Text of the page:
Incompatible notions of identity permeate the modern political arena, the world of commerce and information exchange, social organizations of all shapes and sizes, and the private sphere. Debates over identity flow between the singular and plural — me and we. They also impact our discussion of they — the Other. Perceptions of identity impact our notions of gender, race, ethnicity, nationality, religious identification and sexual orientation. This working group will explore these issues and concerns from a host of disciplinary and methodological perspectives.
Spring 2011: Meets at the Center the last Tuesday of every month, 5-7PM: January 25, February 22 and March 29.
Fall 2010: Meets at the Center on the following Wednesdays, 5-7PM: September 29, October 27, and December 1.
Faculty convener: Professor Amílcar Barreto: firstname.lastname@example.org
Narration of the Body and Embodied Narratives
This working group will operate within the Humanities Center as a collaboration between the Women’s, Gender and Sexuality Studies Program at Northeastern University and the Centre for Gender Research at Uppsala University in Sweden. The group’s focus includes, but is not limited to: 1) our bodies as central to our subjective lives and to a sense of place in relation to others, 2) our bodies as the site of external markers of identity, ascribed by ourselves as well as by others, 3) our bodies as cultural artifacts shaping and reshaping while continually exhibited and exposed in old and new ways, and 4) the ways our bodies are marked, visibly or invisibly, as well as how they constitute the basis for group formation and for drawing lines of demarcation. Given the diverse set of theoretical perspectives and disciplines represented in the working group (on issues as wide ranging as the law, motherhood, sexuality, sexual identity, abortion, cinema, disability, queer theory, eating disorders, cosmetic and reconstructive surgery), our goal is to focus on the ways in which the topic of body/embodiment demands our ethical and political attention.
Spring 2011: Meets at the Center on the following Wednesdays, 9-10:30AM : January 26, February 16, March 10, April 6, and May 11.
Fall 2010: Meets at the Center on the following Wednesdays, 9-10:30AM: September 29, October 20*, November 17, and December 22.
*Meeting time will be 8:30-10AM on October 20.
Faculty convener: Professor Debra Kaufman: email@example.com
Cosmic Evolution Theory and the Integration of Knowledge
Over the course of the last two decades, scholars from a variety of fields have begun discussing, doing research in, and teaching courses in a new “synthesis” that points toward a holistic integration of knowledge. This constitutes an attempt to undo the disciplinary categories developed during the nineteenth century both by rethinking the methodological definition of “Science” and by beginning with the principle that “…all known objects – from atoms to galaxies, from cells to brains, from people to society [and culture] – are interrelated.”  This emerging synthesis is based on principles derived from energistics (specifically thermodynamics), neo-Darwinian evolution (including both genetics and what is sometimes called “memetics”), and “complexity” theory. This working group will explore the validity of this idea, its possibilities for redefining science and creating a holistic understanding of everything, and the ramifications of this proposed ‘pansophistic’ synthesis on the organization and pursuit of knowledge of all kinds. Meets at the Center on the following Thursdays, 2:50-4:30PM: October 21, November 18, and December 16.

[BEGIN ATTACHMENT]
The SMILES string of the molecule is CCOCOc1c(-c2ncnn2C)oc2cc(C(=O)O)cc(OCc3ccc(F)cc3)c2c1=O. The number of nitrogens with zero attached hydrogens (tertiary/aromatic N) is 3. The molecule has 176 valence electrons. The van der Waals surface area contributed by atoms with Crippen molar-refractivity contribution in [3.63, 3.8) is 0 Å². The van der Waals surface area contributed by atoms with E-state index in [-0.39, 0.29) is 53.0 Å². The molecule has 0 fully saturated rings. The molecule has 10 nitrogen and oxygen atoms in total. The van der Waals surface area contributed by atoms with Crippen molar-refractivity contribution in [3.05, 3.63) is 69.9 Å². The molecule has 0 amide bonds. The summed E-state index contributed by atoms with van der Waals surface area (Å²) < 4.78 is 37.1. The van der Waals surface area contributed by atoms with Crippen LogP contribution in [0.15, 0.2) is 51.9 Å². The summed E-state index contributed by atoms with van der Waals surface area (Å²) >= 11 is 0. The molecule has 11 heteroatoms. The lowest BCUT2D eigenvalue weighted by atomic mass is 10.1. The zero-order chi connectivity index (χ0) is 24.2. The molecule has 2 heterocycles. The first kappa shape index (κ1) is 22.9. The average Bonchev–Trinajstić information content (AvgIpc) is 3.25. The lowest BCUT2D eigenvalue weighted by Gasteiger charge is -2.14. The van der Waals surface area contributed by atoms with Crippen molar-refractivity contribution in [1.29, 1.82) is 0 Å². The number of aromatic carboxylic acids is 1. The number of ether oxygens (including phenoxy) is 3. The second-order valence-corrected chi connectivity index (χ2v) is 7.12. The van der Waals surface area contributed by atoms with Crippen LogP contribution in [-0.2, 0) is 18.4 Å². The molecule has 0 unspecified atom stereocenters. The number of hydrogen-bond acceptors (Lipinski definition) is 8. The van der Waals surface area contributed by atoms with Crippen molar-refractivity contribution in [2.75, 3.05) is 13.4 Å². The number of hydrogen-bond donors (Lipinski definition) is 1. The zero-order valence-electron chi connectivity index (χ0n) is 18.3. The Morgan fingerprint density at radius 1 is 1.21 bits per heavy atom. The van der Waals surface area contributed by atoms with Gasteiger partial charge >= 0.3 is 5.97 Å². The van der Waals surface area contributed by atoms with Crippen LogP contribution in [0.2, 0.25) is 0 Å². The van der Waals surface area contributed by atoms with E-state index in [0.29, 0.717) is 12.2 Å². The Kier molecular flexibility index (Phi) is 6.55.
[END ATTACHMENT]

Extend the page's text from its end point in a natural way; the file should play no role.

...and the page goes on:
Spring 2011: Meets at the Center on Thursday February 24, 3PM.
Steven J. Dick and Mark L. Lupisella, Cosmos & Culture: Cultural Evolution in a Cosmic Context (Washington D.C.: NASA, 2010), p.8.
Faculty convener: Professor Gerald Herman: firstname.lastname@example.org
Biography and Life Story
From “This American Life” to the “Diagnosis” column in The New York Times to the Biography Channel, to the myriad uses of “case studies” in advertising and politics, to the sales figures for print biography (now accounting for as much as ¾ of all nonfiction book sales by some accounts), it is clear that all forms of “life story” are experiencing an unprecedented cultural interest. At the same time, the standard human biography or life story keeps expanding: group biographies, graphic life stories, and the wildly popular recent biographies of racehorses, of salt, of cod fish, of oysters, for examples. What do we make of all this? What can we — as a group of writers and scholars who (variously) use life story — learn from one another’s methods, goals, disciplinary backgrounds, audiences, medias, and different ways of asking questions about the shapes and meanings of human lives? “Biography” is meant here in the widest possible sense and we hope to include a range of people who use “life stories” – case studies, interviews, ethnographic work, and so on. Open to non-Northeastern members of the community: biographers, filmmakers, journalists, etc. Meets at the Center on the following Wednesdays, 5-7PM: October 6, November 3, and December 8.